As a member of the United Nations, the Philippines has obligations under its charter. By adopting the generally accepted principles of international law as part of the law of the land, (Art. II, Sec. 2 of the Constitution), the Philippine government cannot just pay lip service to Art. 13, par. 2 of the Universal Declaration of Human Rights which provides that everyone has the right to leave any country, including his own, and to return to his country. This guarantee is reiterated in Art. XII, par. 2 of the International Covenant on Civil and Political Rights which states that "no one shall be arbitrarily deprived of the right to enter his own country." (emphasis supplied) “Arbitrary” or "arbitrarily" was specifically chosen by the drafters of the Covenant[3] hoping to protect an individual against unexpected, irresponsible or excessive encroachment on his rights by the state based on national traditions or a particular sense of justice which falls short of international law or standards.[4]

The Solicitor General maintains that because the respondents, as alter egos of the President, have raised the argument of "national security" and "public safety", it is the duty of this Court to unquestioningly yield thereto, thus casting the controversy to the realm of a political question. I do not agree. I believe that this is one case where the human and constitutional right invoked by one party is so specific, substantial and clear that it cannot be overshadowed, much less, nullified by simplistic generalities; worse, the Court neglects its duty under the Constitution when it allows the theory of political question to serve as a convenient, and yet, lame excuse for evading what, to me, is its clearly pressing and demandable duty to the Constitution.

During the oral arguments in this case, I asked Solicitor General how one could validly defend the right of former Senator Benigno S. Aquino, Jr., a Filipino, to return to the Philippines in 1983 and, at the same time, credibly deny the right of Mr. Marcos, also a Filipino, to return to the Philippines in 1989. I still have not found a satisfactory answer to that question. Instead, it has become clearer by the day that the drama today is the same drama in 1983 with the only difference that the actors are in opposite roles, which really makes one hope, in the national interest, that the mistake in 1983 should not be made to persist in 1989.

To one who owes Mr. Marcos, his wife and followers absolutely nothing, personal, political or otherwise, the following are the cogent and decisive propositions in this case -

  1. Mr. Marcosisa Filipino and, as such, entitled to return to,[5] die and be buried in this country;
  2. respondents have not shown any "hard evidence" or convincing proof why his rightasa Filipino to return should be denied him. All we have are general conclusions of "national security" and "public safety" in avoidance of a specific demandable and enforceable constitutional and basic human right to return;
  3. the issue of Marcos’ return to the Philippines, perhaps more than any issue today, requires of all members of the Court, in what appears to be an extended political contest, the "cold neutrality of an impartialjudge.” It isonly thus that we fortify the independence of this Court, with fidelity, not to any person, party or group but to the Constitution and only to the Constitution.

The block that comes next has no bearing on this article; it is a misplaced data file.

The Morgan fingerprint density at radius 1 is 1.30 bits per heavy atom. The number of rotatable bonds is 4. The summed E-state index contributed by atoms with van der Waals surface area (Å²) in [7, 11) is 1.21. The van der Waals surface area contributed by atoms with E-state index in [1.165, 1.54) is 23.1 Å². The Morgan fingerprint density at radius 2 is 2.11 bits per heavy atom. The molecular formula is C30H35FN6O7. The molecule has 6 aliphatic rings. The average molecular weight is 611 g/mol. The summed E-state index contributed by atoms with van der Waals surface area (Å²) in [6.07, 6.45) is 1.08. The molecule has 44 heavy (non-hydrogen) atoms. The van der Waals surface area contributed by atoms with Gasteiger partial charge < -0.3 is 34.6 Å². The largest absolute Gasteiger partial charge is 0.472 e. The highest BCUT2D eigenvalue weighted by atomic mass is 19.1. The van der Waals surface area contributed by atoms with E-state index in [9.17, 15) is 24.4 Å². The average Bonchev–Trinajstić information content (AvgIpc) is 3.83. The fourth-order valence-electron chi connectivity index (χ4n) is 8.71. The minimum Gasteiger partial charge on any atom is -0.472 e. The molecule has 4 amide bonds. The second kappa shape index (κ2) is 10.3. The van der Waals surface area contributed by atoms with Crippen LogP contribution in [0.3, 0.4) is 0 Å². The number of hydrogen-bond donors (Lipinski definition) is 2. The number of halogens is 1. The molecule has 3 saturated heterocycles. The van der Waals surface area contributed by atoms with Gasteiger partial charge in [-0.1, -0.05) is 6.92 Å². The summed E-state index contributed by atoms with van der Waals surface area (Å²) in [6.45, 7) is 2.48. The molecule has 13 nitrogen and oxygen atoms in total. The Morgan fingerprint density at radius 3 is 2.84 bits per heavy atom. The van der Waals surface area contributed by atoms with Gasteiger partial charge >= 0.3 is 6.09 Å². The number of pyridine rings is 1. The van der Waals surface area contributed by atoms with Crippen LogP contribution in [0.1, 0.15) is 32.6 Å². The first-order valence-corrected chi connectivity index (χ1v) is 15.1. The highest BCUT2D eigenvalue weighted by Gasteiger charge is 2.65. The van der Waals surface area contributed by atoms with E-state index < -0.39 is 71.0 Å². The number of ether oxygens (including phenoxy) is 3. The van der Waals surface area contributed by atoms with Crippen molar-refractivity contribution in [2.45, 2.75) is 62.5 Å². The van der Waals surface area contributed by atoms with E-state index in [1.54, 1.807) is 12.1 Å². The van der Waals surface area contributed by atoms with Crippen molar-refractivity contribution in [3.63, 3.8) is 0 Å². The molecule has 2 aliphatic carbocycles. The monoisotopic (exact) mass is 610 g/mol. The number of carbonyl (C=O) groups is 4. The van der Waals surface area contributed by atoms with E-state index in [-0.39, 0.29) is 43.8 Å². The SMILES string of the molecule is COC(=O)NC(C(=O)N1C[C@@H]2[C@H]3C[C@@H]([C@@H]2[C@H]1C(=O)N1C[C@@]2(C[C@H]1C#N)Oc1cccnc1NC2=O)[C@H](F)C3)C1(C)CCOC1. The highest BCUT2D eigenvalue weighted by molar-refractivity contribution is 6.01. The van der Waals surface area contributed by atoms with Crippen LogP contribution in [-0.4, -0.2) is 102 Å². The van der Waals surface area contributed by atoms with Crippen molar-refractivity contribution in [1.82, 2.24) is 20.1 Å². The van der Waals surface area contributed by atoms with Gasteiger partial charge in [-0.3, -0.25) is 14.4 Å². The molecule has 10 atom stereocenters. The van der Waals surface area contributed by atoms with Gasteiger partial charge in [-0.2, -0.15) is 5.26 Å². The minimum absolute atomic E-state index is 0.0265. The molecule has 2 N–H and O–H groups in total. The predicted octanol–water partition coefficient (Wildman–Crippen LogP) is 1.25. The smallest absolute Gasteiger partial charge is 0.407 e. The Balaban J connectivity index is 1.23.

ACCORDINGLY, I vote to GRANT the petition.



[1] In addition, he invokes the right as a basic human right recognized by the Universal Declaration of Human Rights.

[2] S.P. Marks, Principles and Norms of Human Rights Applicable in Emergency Situations: Underdevelopment, Catastrophies and Armed Conflicts, The International Dimensions of Human Rights, Vol. 1 Unesco, 1982, pp. 175-204.

[3] P. Hassan, The Word “Arbitrary” as used in the Universal Declaration of Human Rights: “Illegal or Unjust", 10 Harv. Int. L.J., p. 225 (1969).

[4] F.C. Newman and K. Vasak, Civil and Political Rights, The International Dimensions of Human Rights, pp. 135-166.

[5] As to whether the U.S. Federal Government will allow Mr. Marcos to leave the Unites States, is beyond the issues in this case; similarly, as to how the Philippine government should deal with Mr. Marcos upon his return is also outside of the issues in this case.

DISSENTING OPINION

PARAS, J.:

I dissent. Already, some people refer to us as a nation without discipline. Are we ready to be also called a society without compassion?

The issue as to whether or not former President Ferdinand E. Marcos should be allowed to return to the Philippines may be resolved by answering two simple questions: Does he have the right to return to his own country?; and should national safety and security deny him this right?

There is no dispute that the former President is still a Filipino citizen and both under the Universal Declaration of Human Rights and the 1987 Constitution of the Philippines, he has the right to return to his own country except only if prevented by the demands of national safety and national security.

Our Armed Forces have failed to prove this danger. They are bereft of hard evidence, and all they can rely on is sheer speculation. True, there is some danger but there is no showing as to the extent.

It is incredible that one man alone together with his family, who had been ousted from this country by popular will, can arouse an entire country to rise in morbid sympathy for the cause he once espoused.

It is therefore clear to me, all other opinions to the contrary notwithstanding, that the former President should be allowed to return to our country under the conditions that he and the members of his family be under house arrest in his hometown in Ilocos Norte, and should President Marcos or any member of his family die, the body should not be taken out of the municipality of confinement and should be buried within ten (10) days from date.

If we do this, our country shall have maintained its regard for fundamental human rights, for national discipline, and for human compassion.

Popular Posts